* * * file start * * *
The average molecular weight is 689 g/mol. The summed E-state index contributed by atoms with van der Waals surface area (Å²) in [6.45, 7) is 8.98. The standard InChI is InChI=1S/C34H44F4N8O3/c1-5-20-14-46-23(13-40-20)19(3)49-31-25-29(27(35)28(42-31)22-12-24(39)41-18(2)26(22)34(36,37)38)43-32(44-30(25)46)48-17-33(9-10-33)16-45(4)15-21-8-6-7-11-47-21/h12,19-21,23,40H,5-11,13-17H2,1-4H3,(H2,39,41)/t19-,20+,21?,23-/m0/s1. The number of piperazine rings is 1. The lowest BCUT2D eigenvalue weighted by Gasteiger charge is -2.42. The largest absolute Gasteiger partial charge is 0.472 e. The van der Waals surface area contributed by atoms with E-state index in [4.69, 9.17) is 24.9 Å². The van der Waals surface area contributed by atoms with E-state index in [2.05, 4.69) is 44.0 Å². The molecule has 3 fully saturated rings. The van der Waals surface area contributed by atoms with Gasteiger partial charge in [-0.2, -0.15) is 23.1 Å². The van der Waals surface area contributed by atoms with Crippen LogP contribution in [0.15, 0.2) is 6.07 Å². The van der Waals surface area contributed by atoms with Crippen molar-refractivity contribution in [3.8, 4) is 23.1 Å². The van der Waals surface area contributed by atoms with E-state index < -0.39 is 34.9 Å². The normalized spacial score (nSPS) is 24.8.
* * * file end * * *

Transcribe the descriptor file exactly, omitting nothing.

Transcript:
The average molecular weight is 689 g/mol. The summed E-state index contributed by atoms with van der Waals surface area (Å²) in [6.45, 7) is 8.98. The standard InChI is InChI=1S/C34H44F4N8O3/c1-5-20-14-46-23(13-40-20)19(3)49-31-25-29(27(35)28(42-31)22-12-24(39)41-18(2)26(22)34(36,37)38)43-32(44-30(25)46)48-17-33(9-10-33)16-45(4)15-21-8-6-7-11-47-21/h12,19-21,23,40H,5-11,13-17H2,1-4H3,(H2,39,41)/t19-,20+,21?,23-/m0/s1. The number of piperazine rings is 1. The lowest BCUT2D eigenvalue weighted by Gasteiger charge is -2.42. The largest absolute Gasteiger partial charge is 0.472 e. The van der Waals surface area contributed by atoms with E-state index in [4.69, 9.17) is 24.9 Å². The van der Waals surface area contributed by atoms with E-state index in [2.05, 4.69) is 44.0 Å². The molecule has 3 fully saturated rings. The van der Waals surface area contributed by atoms with Gasteiger partial charge in [-0.2, -0.15) is 23.1 Å². The van der Waals surface area contributed by atoms with Crippen LogP contribution in [0.15, 0.2) is 6.07 Å². The van der Waals surface area contributed by atoms with Crippen molar-refractivity contribution in [3.8, 4) is 23.1 Å². The van der Waals surface area contributed by atoms with E-state index < -0.39 is 34.9 Å². The normalized spacial score (nSPS) is 24.8.